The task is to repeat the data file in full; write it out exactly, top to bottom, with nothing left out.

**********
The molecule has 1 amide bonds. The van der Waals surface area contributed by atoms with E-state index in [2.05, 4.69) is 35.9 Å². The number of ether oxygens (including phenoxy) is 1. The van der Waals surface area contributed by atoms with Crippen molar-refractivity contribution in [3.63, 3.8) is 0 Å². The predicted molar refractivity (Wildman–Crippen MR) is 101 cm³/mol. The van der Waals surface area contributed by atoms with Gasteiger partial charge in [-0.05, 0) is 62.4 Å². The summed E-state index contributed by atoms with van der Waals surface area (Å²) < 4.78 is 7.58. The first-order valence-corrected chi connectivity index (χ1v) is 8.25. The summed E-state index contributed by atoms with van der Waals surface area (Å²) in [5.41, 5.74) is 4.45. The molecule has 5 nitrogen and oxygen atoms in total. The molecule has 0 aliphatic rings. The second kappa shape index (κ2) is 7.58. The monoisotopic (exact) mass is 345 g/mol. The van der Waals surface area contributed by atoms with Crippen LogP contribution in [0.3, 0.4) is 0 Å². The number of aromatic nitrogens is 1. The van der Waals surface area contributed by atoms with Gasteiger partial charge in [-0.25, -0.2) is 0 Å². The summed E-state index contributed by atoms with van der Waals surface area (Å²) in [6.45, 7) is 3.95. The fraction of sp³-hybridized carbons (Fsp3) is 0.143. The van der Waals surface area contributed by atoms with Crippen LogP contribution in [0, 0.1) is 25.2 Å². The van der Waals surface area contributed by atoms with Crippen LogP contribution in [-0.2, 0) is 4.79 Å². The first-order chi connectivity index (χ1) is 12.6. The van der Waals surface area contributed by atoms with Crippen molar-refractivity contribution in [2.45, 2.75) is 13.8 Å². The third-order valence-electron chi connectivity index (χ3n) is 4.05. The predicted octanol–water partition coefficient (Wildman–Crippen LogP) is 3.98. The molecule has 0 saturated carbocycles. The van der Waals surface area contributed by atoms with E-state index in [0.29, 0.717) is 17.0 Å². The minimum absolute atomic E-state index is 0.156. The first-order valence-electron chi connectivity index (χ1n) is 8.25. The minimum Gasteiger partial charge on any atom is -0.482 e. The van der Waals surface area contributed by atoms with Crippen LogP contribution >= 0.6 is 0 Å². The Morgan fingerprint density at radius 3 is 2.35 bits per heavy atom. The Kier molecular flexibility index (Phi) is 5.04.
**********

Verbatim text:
The molecule has 1 amide bonds. The van der Waals surface area contributed by atoms with E-state index in [2.05, 4.69) is 35.9 Å². The number of ether oxygens (including phenoxy) is 1. The van der Waals surface area contributed by atoms with Crippen molar-refractivity contribution in [3.63, 3.8) is 0 Å². The predicted molar refractivity (Wildman–Crippen MR) is 101 cm³/mol. The van der Waals surface area contributed by atoms with Gasteiger partial charge in [-0.05, 0) is 62.4 Å². The summed E-state index contributed by atoms with van der Waals surface area (Å²) < 4.78 is 7.58. The first-order valence-corrected chi connectivity index (χ1v) is 8.25. The summed E-state index contributed by atoms with van der Waals surface area (Å²) in [5.41, 5.74) is 4.45. The molecule has 5 nitrogen and oxygen atoms in total. The molecule has 0 aliphatic rings. The second kappa shape index (κ2) is 7.58. The monoisotopic (exact) mass is 345 g/mol. The van der Waals surface area contributed by atoms with Crippen LogP contribution in [0.3, 0.4) is 0 Å². The number of aromatic nitrogens is 1. The van der Waals surface area contributed by atoms with Gasteiger partial charge in [-0.25, -0.2) is 0 Å². The summed E-state index contributed by atoms with van der Waals surface area (Å²) in [6.45, 7) is 3.95. The fraction of sp³-hybridized carbons (Fsp3) is 0.143. The van der Waals surface area contributed by atoms with Crippen LogP contribution in [0, 0.1) is 25.2 Å². The van der Waals surface area contributed by atoms with Crippen LogP contribution in [-0.2, 0) is 4.79 Å². The first-order chi connectivity index (χ1) is 12.6. The van der Waals surface area contributed by atoms with Crippen molar-refractivity contribution in [2.45, 2.75) is 13.8 Å². The third-order valence-electron chi connectivity index (χ3n) is 4.05. The predicted octanol–water partition coefficient (Wildman–Crippen LogP) is 3.98. The molecule has 0 saturated carbocycles. The van der Waals surface area contributed by atoms with E-state index in [0.29, 0.717) is 17.0 Å². The minimum absolute atomic E-state index is 0.156. The first-order valence-electron chi connectivity index (χ1n) is 8.25. The minimum Gasteiger partial charge on any atom is -0.482 e. The van der Waals surface area contributed by atoms with Crippen LogP contribution >= 0.6 is 0 Å². The Morgan fingerprint density at radius 3 is 2.35 bits per heavy atom. The Kier molecular flexibility index (Phi) is 5.04.